Recently we discussed Joan Warner�s responses to a recent article by John Patkin (which you can readhere)about the supposed impending doom of over-the-air radio. Now,James Cridland, the “radio futurologist,” and the Australian Broadcasting Company�s Director of Radio Michael Mason have responded as well, in asiaradiotoday.com(Cridland�here, Mason�here).
Both Cridland and Michael are in Mason; but their comments about radio are germane to North America and Europe as well.�
“AM/FM/DAB+ an endangered species?” Surely not! said James. �John’s piece appears to have three thoughts:�
- Apple are apparently phasing out the 3.5mm headphone plug, so AM/FM/DAB+ is doomed.
Currently, there is zero listening to AM/FM/DAB+ on Apple devices. The existence, or not, of the 3.5mm headphone plug won’t therefore make any difference to broadcast radio listening on iOS devices, since it’s already at zero.
�The argument is that this makes it harder to enable a broadcast chip inside the phone. However, even if Apple was considering that, its proprietary connector still has a grounding shield which would be of use for an antenna. Bluetooth headsets are still very much in the minority.�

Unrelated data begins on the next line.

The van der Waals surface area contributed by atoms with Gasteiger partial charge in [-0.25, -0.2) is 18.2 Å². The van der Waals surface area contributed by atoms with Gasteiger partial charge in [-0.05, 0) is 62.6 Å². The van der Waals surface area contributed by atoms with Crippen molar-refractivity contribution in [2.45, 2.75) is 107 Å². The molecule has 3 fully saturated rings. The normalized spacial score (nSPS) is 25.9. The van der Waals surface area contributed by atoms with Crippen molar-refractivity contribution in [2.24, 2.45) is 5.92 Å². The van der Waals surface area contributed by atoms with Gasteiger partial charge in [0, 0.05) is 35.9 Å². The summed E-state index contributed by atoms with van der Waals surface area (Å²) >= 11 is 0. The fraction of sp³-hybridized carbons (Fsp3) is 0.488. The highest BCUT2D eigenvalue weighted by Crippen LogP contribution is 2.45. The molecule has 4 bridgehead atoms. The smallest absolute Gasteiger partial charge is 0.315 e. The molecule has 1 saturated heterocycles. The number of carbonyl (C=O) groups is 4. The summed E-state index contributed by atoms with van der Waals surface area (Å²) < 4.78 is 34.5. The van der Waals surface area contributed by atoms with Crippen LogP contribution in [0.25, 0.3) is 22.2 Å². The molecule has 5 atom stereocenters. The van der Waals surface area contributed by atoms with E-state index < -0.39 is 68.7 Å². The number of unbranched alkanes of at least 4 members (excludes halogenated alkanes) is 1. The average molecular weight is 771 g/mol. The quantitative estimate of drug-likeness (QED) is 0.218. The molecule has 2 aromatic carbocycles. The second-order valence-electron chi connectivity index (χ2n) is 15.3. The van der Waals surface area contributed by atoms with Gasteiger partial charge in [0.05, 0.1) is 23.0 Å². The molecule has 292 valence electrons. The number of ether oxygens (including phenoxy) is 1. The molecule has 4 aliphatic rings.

�The multiplatform market of the UK has around 7% of all radio listening happening via online in total, with AM/FM/DAB accounting for the rest. While this online figure isn’t published in Australia, I gather it’s around 10% and DAB+, alone, is delivering around twice that share of listening. Mobile is a significant minority, still, of all radio streaming. It’s an important platform, but let’s put it in perspective.�